Apple's best years are behind it, opines one financial reporter. Really? We don't see anyone getting a Samsung tattoo.
Since launching the Apple II personal computer, Apple has been viewed as a different kind of company. Though all of its products haven't been runaway best sellers, many have attracted a lot of attention. Beginning with the original iMac in 1998, its products often became hits. It revolutionized portable music with the iPod and mobile computing with the iPhone and iPad. Has the company peaked though?
Brian Deagon of Investors Business Daily thinks Apple's best years are behind it. He said "the iPhone is boxy, flat, and feeling stale" and "smartphones and tablets will become commodity items and Apple will be eaten by the collective Android gang."
From a sales standpoint, Deagon may have a point. The iPhone is still the number one selling phone, but Android has far surpassed iOS as the largest platform. The Kindle Fire, which uses a heavily customized version of Android, is estimated to have cost Apple at least $1 billion in iPad sales during the holiday season.
This may represent a financial challenge to the company as it looks to create new markets or radically transform others, as it has done several times in the last decade. That might make Apple's stock uncool to investors, but that doesn't mean the company itself will lose any of its luster anytime soon.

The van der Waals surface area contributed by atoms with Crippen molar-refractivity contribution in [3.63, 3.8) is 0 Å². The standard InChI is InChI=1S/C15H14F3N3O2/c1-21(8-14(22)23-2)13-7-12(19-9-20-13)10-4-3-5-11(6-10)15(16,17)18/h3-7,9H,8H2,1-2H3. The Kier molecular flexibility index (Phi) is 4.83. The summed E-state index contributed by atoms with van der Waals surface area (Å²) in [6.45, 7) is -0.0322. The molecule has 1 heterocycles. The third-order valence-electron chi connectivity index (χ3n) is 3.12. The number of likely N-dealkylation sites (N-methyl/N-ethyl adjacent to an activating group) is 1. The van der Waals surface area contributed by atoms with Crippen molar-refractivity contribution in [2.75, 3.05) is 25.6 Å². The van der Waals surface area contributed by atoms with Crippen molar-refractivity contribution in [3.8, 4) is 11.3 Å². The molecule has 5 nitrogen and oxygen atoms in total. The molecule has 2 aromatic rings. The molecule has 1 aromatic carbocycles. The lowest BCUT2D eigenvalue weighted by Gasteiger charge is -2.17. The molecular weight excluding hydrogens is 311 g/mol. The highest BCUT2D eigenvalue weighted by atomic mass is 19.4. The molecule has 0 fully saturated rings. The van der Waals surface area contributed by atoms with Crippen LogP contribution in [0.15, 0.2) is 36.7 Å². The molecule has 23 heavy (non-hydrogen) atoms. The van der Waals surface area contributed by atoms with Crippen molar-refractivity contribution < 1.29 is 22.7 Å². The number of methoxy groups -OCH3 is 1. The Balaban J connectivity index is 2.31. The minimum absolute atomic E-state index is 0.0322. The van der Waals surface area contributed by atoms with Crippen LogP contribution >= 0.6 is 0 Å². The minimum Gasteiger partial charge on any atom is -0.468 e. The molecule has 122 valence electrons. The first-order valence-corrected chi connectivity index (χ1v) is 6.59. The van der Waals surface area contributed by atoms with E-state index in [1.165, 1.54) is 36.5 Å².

Deagon cites the Samsung Galaxy smartphone as one example of something cooler than the iPhone. On paper, it may have better specs. It may have certain features the iPhone lacks, but that doesn't make it more cool. Ask any random person on the street if they would rather have an iPhone or the Galaxy, I'd be shocked if most knew what the latter even was.
Apple is more than a company. It is an image. People love Apple. They want others to know they use Apple devices. Some even do it to the point of being supremely annoying about it.
Nothing is guaranteed of course, but Apple was cool long before it was a market leader, and it will be capable of being the same even if it no longer leads the mobile race. What will cause it to lose its cool factor is mismanagement of the legend Steve Jobs created, not some technological wizardry from Samsung or anyone else. How many people would consider getting a Samsung tattoo on their body? Yeah, I thought so.
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. We've got a management crisis right now, and we've also got an engagement crisis. Could the two be linked? Tune in for the next installment of IT Life Radio, Wednesday May 20th at 3PM ET to find out.